zenpundit.com » Blog Archive » Guest Post: Iran or Afghanistan? The Black Flags of Khorasan…

Guest Post: Iran or Afghanistan? The Black Flags of Khorasan…

Returning as a guest-blogger, Charles Cameron, who is the former Senior Analyst with The Arlington Institute and Principal Researcher with the Center for Millennial Studies at Boston University. The topic is an update on Cameron’s previous cautionary post on the potential implications of an emerging strand of Mahdism among radical Islamists.

( Ed. There will be an update later with two supporting images when I resolve a minor technical issue….)

Iran or Afghanistan? The Black Flags of Khorasan… 

By Charles Cameron.


A couple of days ago I saw a video, posted on YouTube September 12, 2009, titled “The Army Of Imam Mahdi”. It carries the subtitle: “Soon the Army of Imam Mahdi will start its march from Afghanistan towards The Holy Land( Palestine ) and liberate it from the claws of Israel”. I have embedded it for your viewing convenience at the bottom of this post.

This video suggests that I should follow-up on my previous post, “Mahdism in the News” at , in which I noted that the personal representative of Ayatollah Khamenei, the Supreme Jurisprudent of (Shi’ite) Iran, had issued a call to neighboring and sympathetic nations to a joint mobilization in preparation for the return of the Mahdi.

That was a Shi’ite affair: but Sunni Muslims also await the Mahdi’s arrival, though not as the returning Shi’ite Twelfth Imam — and this video correspondingly offers us an appropriate parallel to Ali Saeedi’s call — but IMO should not be confused or conflated with it.


I would like to make this much clear at the outset.

It is roughly as likely that the Ayatollah Khamenei would accept a Mahdi from among Al Qaida or the Taliban as it is that Pope Benedict would accept a Christ who staged his Second Coming in support of the fiercely anti-Catholic Rev. Ian Paisley of the Free Presbyterian Church of Ulster.

That’s not a scholarly comparison, by the way — more of a powerful hunch. But I think it needs to be said.

The Imam Mahdi of the Shi’ites is himself their Twelfth Imam, who was born in 869 CE and then “occulted” — hidden from mundane sight — centuries ago, returning among us in the fullness of time. He is Shi’a of the Shi’a, Muhammad ibn Hasan ibn ‘Ali, the last and greatest in the great Shi’ite lineage of the Twelve Imams.


It was Joel Richardson’s blog at that first alerted me to this video (hat-tip, Joel). He writes:

This is the first time that I have seen solid proof that al-Qaeda and the Taliban is thoroughly guided by Islam’s demonic eschatology. For those who claim that Mahdism is only held by Shi’a, take note that it is a Sunni group that has created this thoroughly Mahdist video and not Shi’a. Al_Qaeda and the Taliban literally views themselves collectively as the Mahdi’s army carrying the Black Flags that will march to Jerusalem to “liberate” it from the Jews. This is a full blown Al-Qaeda / Mahdi Army recruitment video.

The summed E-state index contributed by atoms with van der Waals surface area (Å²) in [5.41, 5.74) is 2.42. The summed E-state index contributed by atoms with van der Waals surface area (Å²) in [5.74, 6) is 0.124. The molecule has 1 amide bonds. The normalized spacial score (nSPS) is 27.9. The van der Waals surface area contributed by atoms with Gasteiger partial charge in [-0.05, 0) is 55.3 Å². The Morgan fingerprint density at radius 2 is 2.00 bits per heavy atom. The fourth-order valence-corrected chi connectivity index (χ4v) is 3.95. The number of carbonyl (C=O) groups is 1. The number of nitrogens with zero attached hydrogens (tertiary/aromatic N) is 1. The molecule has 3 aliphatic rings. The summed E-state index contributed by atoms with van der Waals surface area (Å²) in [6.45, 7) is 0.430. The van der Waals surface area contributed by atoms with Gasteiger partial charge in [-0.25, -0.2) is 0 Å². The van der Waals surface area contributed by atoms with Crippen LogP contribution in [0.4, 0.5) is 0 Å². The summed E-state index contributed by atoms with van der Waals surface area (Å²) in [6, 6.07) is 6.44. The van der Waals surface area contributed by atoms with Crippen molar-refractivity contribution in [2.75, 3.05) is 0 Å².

I think that’s a bit of an overstatement. I’d say more cautiously that this is evidence that al-Qaeda and the Taliban can be construed in light of Sunni Mahdist expectation, and may view themselves as the Mahdi’s army — and definitely shows that a Mahdist current is at work in some Sunni circles.

The sheikh who is quoted in the video is from Trinidad.

In a more far reaching post at , Joel also claims that the video was ” released under the al-Sahab label” — the al-Sahab logo appears on some of the footage, but the video itself is not from al-Sahab as far as I can determine — and his subtitle, which may have been provided for him by a WND editor, claims the video contains “footage confirming unity of apocalyptic Muslims”. Given Joel’s reference in the same post to the recent Iranian “mobilization” call on which my own earlier post was also based, I think it is important to emphasize:

(a) that while Sunni and Shi’ite Muslims may both be in expectation of the Mahdi, and may indeed both (sometimes) draw on ahadith about his army coming with black flags out of Khorasan, this does not mean that the two streams of Mahdism can be lumped together as a single movement, and

(b) that this video appears to be a production of sympathizers with the Taliban, rather than an Al-Q / al-Sahab production.


The key passage in the video is a discourse attributed to Sufi Shayk Imran Nazar Hossein, who says:

The true messiah will destroy the false messiah. And when that happens then a Muslim army will liberate the Holy Land. The Prophet said, when you see the black flags coming from the direction of Khurasan, go and join that army. That army has already started its march. They know it, and that’s why they demonize as a terrorist anyone, anyone who supports that army. That army will liberate every single territory in a straight line until it reaches Jerusalem said Muhammad (as). At the heart of Khorasan is Afghanistan, and that’s why they have occupied Afghanistan. When that army liberates every territory on its way to Jerusalem, there will be in that army Imam al-Mahdi, and so the liberation from oppression in the Holy Land is not going to come about through any negotiations…